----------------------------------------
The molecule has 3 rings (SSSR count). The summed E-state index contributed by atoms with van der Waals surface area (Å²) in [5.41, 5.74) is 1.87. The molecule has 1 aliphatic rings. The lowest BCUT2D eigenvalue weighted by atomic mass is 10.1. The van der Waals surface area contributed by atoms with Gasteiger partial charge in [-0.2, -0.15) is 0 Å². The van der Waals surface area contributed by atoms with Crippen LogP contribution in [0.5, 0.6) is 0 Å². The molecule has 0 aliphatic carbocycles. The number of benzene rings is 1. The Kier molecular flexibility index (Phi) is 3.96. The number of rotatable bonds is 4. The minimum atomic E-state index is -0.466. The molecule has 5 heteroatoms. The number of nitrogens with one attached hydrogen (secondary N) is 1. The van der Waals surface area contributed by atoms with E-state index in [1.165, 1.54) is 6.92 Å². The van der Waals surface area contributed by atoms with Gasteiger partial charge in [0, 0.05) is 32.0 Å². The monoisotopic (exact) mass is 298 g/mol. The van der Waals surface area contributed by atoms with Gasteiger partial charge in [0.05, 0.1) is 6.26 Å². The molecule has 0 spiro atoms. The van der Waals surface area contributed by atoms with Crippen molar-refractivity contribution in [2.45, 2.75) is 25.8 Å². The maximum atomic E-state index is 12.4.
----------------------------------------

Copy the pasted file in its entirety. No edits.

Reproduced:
The molecule has 3 rings (SSSR count). The summed E-state index contributed by atoms with van der Waals surface area (Å²) in [5.41, 5.74) is 1.87. The molecule has 1 aliphatic rings. The lowest BCUT2D eigenvalue weighted by atomic mass is 10.1. The van der Waals surface area contributed by atoms with Gasteiger partial charge in [-0.2, -0.15) is 0 Å². The van der Waals surface area contributed by atoms with Crippen LogP contribution in [0.5, 0.6) is 0 Å². The molecule has 0 aliphatic carbocycles. The number of benzene rings is 1. The Kier molecular flexibility index (Phi) is 3.96. The number of rotatable bonds is 4. The minimum atomic E-state index is -0.466. The molecule has 5 heteroatoms. The number of nitrogens with one attached hydrogen (secondary N) is 1. The van der Waals surface area contributed by atoms with E-state index in [1.165, 1.54) is 6.92 Å². The van der Waals surface area contributed by atoms with Gasteiger partial charge in [0, 0.05) is 32.0 Å². The monoisotopic (exact) mass is 298 g/mol. The van der Waals surface area contributed by atoms with Gasteiger partial charge in [0.05, 0.1) is 6.26 Å². The molecule has 0 spiro atoms. The van der Waals surface area contributed by atoms with Crippen molar-refractivity contribution in [2.45, 2.75) is 25.8 Å². The maximum atomic E-state index is 12.4.